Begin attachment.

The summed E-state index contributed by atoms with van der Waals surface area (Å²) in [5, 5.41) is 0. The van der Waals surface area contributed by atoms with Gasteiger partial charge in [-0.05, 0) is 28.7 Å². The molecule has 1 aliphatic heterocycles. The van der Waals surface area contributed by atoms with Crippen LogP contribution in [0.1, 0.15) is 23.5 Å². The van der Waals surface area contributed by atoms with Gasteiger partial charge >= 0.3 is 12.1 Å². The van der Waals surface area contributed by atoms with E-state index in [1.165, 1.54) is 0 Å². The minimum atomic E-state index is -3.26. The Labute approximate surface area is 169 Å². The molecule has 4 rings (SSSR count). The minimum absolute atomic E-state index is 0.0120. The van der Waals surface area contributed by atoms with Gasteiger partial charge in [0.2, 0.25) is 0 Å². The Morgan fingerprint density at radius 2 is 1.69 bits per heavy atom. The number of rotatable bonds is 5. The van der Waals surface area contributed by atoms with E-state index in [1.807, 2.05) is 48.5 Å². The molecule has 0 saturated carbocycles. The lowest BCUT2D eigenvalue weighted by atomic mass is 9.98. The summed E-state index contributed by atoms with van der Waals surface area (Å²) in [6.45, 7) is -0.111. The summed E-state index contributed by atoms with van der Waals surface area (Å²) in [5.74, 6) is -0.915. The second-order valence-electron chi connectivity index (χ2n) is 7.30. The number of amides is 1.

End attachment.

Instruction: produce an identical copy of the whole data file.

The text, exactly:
The summed E-state index contributed by atoms with van der Waals surface area (Å²) in [5, 5.41) is 0. The van der Waals surface area contributed by atoms with Gasteiger partial charge in [-0.05, 0) is 28.7 Å². The molecule has 1 aliphatic heterocycles. The van der Waals surface area contributed by atoms with Crippen LogP contribution in [0.1, 0.15) is 23.5 Å². The van der Waals surface area contributed by atoms with Gasteiger partial charge >= 0.3 is 12.1 Å². The van der Waals surface area contributed by atoms with E-state index in [1.165, 1.54) is 0 Å². The minimum atomic E-state index is -3.26. The Labute approximate surface area is 169 Å². The molecule has 4 rings (SSSR count). The minimum absolute atomic E-state index is 0.0120. The van der Waals surface area contributed by atoms with Gasteiger partial charge in [0.2, 0.25) is 0 Å². The Morgan fingerprint density at radius 2 is 1.69 bits per heavy atom. The number of rotatable bonds is 5. The van der Waals surface area contributed by atoms with E-state index in [1.807, 2.05) is 48.5 Å². The molecule has 0 saturated carbocycles. The lowest BCUT2D eigenvalue weighted by atomic mass is 9.98. The summed E-state index contributed by atoms with van der Waals surface area (Å²) in [6.45, 7) is -0.111. The summed E-state index contributed by atoms with van der Waals surface area (Å²) in [5.74, 6) is -0.915. The second-order valence-electron chi connectivity index (χ2n) is 7.30. The number of amides is 1.